For more than half a century, corporate legal departments and law firms have used secondment arrangements to meet the legal department’s need for high-quality, interim additional consultants to alleviate absenteeism or sudden increases in legal work. These flexible talent agreements provided by law firms have largely been viewed as symbiotic, with each side seeing for themselves how happy they are with the deal. As it turns out, however, many of these attorney personnel agreements are in fact not strategic and often have a negative impact on clients, law firms, and the lawyers on duty.
Why are law firms posted? Secondments are sometimes viewed as a viable flexible talent solution when additional bandwidth is needed internally but hiring new team members doesn’t make sense for the legal department. Typical circumstances are major legal disputes and during the integration phases before and after the merger. Secondments are also often used to fill the role of existing team members who are released due to illness, military or family leave. Some companies use the secondment of law firms when staff restrictions or hiring freezes prevent them from accepting a required permanent position.
What is symbiotic about posting? For law firms, seconding can sometimes be a means of fulfilling a good client’s request, with the potential added benefit of having a law firm team member embedded with the client and presumably generating enough revenue to at least cover the firm’s cost of hiring the lawyer cover up. For the Legal Department, the immediate need for additional resources is met by a talented, highly qualified attorney who has been audited by one of their prestigious law firms.
Delegations from law firms are symbiotic when the goals of the firm and the client are aligned. For example, a secondment can sometimes provide a convenient way for internal teams to anchor knowledge of the company in their law firm and give the law firm a better understanding of their clients’ needs. It can also be a way to help young lawyers gain “business-side” experience before returning to the firm to better serve clients in the future. In some cases the company is testing a potential future hiring for the company and the firm does not mind permanently losing the attorney as it is expected that new work will flow back into the firm if the attorney moves permanently. Sometimes a law firm simply displaces a lawyer who does not fit into the firm in the long term.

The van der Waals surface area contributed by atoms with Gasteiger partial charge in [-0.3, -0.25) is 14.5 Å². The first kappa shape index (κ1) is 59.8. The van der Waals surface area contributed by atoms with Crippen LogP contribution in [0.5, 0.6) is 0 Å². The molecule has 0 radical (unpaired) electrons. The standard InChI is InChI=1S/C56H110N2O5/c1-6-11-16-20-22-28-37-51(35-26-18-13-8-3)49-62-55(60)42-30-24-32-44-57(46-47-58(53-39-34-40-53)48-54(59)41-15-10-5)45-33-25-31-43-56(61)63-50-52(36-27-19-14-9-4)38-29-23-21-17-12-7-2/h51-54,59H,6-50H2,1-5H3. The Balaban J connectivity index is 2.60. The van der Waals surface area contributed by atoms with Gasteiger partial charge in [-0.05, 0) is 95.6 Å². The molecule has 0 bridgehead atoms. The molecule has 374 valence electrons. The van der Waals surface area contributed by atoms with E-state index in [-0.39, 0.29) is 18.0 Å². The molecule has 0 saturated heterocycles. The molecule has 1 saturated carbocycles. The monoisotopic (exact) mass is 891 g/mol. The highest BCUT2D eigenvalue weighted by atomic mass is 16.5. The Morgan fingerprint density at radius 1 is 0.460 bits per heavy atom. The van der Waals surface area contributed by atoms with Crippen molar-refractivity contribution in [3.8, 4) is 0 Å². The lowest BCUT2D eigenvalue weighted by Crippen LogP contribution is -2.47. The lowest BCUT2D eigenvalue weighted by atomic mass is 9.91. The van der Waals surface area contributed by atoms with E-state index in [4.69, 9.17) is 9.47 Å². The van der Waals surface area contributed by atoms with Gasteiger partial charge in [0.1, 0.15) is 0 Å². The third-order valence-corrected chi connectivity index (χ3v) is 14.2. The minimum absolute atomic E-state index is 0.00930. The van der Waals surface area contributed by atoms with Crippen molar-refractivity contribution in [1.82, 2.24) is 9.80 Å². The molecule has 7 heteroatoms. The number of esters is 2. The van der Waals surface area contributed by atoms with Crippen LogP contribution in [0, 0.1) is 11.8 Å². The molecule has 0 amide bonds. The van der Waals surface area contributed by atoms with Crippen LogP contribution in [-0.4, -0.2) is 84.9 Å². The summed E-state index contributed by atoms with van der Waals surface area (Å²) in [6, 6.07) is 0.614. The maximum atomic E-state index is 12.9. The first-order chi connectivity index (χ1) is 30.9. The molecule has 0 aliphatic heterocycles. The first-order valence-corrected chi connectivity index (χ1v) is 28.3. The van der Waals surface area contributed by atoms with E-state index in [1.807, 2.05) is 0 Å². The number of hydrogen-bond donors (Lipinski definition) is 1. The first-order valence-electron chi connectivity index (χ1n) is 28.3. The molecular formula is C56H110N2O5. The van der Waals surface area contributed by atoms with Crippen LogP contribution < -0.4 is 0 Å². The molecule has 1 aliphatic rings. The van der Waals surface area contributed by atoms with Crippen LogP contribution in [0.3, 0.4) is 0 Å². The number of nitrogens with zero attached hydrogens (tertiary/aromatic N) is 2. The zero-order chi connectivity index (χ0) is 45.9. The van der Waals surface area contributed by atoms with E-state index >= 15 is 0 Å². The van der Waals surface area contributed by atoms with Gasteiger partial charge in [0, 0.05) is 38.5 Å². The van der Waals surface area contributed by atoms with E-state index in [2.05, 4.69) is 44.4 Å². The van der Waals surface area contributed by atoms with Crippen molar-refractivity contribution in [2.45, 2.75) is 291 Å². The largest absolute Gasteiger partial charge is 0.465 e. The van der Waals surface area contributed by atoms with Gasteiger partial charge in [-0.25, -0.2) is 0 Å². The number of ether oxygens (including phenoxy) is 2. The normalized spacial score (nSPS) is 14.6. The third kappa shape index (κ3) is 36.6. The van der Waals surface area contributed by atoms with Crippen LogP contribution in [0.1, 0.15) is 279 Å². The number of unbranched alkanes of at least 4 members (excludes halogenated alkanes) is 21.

But there are many cases – most of the time – where the disadvantages of posting outweigh the advantages. Customers often look for posting agreements – and companies agree to them – simply because “it’s always been done that way”. A deeper analysis shows that secondments are often not really beneficial for law firms, clients or, in particular, the seconded lawyers.
Let’s start with law firms. First, secondees are typically billed at high discounts, which results in significant financial damage to the company. Often companies bill their MPs much closer to the cost of their employment than to their billing rate. In these cases, the law firm misses the income that the lawyer could have achieved for the law firm by settling at market rates. This often results in the company losing hundreds of thousands of dollars in profits every time it is posted.